For four and a half decades, Etta and Claribel Cone roamed artists’ studios and art galleries in Europe, building one of the largest and most important collections in the world. At one time, these two independently wealthy Jewish women from Baltimore received offers from virtually every prominent art museum in the world, all anxious to house their private assemblage of modern art. In 1949, they awarded it to the Baltimore Museum of Art. Just up the road from the warren of apartments where they had housed their Matisses, Picassos, Reniors, Cezannes, and Gauguins, the Cone Collection therefore remained private, even as it moved to a public space.
For many reasons the Cone sisters’ story has been largely lost even to the history of modern art. Gertrude Stein, in her recollection of the era in Paris when Picasso and Matisse were unknown except to a very select bohemian few, neglected to give an accurate or full account of the Cones’ role in helping these modern masters survive. That omission was due in part to the fact that Gertrude did not want to annoy her lover Alice B. Toklas in writing about a former fling, Etta Cone. The real Cone story is rich personally and historically.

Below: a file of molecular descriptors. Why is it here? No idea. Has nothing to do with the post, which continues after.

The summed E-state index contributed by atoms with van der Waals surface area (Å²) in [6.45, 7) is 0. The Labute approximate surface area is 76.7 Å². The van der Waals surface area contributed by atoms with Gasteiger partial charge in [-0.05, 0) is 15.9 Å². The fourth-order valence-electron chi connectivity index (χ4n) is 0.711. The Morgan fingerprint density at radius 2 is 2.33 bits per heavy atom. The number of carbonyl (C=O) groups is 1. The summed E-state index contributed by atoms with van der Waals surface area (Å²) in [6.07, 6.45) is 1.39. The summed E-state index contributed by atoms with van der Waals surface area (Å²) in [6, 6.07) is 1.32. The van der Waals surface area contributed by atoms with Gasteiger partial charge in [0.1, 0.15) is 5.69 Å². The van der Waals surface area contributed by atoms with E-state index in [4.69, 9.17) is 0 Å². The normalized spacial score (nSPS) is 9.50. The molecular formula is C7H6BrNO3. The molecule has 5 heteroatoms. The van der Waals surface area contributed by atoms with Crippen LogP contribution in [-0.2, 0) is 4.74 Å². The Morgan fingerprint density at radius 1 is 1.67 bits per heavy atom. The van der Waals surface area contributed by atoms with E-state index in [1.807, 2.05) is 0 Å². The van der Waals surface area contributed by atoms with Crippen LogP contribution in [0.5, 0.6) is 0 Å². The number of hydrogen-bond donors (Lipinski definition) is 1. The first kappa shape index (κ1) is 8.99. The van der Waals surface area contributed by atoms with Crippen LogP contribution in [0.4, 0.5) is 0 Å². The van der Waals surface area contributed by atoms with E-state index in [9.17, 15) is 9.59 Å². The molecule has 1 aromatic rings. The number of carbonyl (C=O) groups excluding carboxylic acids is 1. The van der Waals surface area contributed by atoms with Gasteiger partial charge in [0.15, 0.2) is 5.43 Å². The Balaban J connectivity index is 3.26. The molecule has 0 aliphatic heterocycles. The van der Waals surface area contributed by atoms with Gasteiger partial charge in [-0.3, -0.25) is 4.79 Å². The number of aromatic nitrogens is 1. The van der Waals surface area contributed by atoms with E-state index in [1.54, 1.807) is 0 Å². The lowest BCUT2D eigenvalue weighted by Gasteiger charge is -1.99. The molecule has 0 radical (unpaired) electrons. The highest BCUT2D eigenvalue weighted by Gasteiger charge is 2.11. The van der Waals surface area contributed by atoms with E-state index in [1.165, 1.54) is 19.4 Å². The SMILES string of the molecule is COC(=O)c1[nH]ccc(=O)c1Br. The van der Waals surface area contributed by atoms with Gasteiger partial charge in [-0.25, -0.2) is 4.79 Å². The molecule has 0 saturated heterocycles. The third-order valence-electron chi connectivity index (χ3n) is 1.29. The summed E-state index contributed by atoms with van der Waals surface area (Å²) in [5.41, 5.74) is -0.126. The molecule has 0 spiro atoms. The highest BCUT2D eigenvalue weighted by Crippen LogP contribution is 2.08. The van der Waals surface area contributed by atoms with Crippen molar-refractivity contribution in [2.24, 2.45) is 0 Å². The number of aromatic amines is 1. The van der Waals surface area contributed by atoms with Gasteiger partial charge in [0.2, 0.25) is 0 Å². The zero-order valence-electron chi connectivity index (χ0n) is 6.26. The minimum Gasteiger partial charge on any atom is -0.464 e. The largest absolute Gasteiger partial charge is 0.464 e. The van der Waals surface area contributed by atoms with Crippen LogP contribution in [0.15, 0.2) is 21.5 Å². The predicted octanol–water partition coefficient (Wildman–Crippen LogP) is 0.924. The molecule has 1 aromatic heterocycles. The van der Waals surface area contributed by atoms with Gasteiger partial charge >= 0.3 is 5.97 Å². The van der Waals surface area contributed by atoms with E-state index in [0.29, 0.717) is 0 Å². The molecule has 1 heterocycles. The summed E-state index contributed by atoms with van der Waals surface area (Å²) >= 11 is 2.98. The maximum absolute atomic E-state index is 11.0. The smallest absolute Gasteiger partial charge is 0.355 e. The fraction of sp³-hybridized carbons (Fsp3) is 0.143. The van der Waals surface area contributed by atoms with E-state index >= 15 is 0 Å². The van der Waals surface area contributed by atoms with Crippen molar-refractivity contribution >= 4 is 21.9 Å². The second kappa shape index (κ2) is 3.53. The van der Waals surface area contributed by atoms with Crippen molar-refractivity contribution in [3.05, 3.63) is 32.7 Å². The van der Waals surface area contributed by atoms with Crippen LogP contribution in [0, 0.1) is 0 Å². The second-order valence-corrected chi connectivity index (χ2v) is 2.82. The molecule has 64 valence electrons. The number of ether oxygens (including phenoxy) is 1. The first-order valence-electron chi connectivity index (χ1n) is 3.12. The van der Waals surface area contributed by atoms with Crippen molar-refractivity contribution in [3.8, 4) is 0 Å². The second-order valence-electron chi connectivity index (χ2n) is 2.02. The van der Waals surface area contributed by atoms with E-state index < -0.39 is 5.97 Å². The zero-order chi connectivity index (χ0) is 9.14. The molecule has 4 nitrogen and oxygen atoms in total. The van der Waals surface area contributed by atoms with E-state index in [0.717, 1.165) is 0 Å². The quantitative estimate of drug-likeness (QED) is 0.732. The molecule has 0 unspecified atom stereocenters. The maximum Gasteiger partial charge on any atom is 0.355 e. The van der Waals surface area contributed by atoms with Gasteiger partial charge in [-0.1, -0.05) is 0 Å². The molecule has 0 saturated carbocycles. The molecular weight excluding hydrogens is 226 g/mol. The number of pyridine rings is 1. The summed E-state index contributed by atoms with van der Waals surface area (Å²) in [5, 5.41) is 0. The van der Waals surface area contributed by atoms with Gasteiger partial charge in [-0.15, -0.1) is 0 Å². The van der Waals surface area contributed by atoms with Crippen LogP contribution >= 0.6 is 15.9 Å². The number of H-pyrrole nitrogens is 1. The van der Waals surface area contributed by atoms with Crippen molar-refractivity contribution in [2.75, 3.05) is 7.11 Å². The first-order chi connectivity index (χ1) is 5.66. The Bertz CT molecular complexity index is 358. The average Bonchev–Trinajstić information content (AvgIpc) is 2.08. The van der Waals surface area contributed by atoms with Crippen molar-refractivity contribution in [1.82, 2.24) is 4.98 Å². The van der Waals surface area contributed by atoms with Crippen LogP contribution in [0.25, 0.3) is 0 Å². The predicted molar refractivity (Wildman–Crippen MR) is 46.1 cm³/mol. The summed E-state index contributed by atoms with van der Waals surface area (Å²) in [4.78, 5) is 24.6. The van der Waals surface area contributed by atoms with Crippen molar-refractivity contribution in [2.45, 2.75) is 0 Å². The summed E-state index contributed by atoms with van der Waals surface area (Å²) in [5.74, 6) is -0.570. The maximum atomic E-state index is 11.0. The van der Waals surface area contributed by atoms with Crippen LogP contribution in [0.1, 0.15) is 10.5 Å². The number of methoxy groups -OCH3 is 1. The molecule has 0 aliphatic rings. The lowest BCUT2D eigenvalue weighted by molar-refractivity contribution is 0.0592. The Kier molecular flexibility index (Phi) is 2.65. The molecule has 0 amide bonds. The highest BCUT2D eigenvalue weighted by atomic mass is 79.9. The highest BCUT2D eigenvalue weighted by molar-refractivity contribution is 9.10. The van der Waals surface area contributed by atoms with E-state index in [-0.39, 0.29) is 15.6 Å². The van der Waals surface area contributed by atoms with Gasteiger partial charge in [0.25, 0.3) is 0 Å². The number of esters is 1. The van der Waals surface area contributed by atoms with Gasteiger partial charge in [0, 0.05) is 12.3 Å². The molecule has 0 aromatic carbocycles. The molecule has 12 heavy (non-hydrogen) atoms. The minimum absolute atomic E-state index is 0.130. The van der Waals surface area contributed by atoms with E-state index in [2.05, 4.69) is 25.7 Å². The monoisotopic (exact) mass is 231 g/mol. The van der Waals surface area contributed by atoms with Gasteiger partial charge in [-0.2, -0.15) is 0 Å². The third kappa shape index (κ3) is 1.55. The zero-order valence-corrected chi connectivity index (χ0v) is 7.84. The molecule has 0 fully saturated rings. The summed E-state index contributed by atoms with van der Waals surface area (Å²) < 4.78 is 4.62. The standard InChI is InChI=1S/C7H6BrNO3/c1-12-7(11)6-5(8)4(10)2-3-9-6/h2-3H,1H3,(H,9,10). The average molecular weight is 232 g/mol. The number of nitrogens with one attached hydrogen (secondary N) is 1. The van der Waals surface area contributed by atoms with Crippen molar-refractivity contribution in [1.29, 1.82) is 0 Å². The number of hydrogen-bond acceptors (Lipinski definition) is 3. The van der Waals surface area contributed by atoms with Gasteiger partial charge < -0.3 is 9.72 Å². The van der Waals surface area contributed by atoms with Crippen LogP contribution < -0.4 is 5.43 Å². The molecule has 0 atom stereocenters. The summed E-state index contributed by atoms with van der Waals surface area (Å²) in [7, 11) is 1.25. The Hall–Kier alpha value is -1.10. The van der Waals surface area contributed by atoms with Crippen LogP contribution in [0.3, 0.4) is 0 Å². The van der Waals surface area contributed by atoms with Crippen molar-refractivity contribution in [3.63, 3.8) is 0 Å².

These two unmarried, seemingly upright Victorian sisters, born around the time of the U.S. Civil War, surrounded themselves with avant-garde and erotic art. Increasingly they seemed to let the art they bought live the lives they dared not. Bound by societal constraints, they expressed themselves in collecting much the same way the artists expressed themselves on canvas or clay.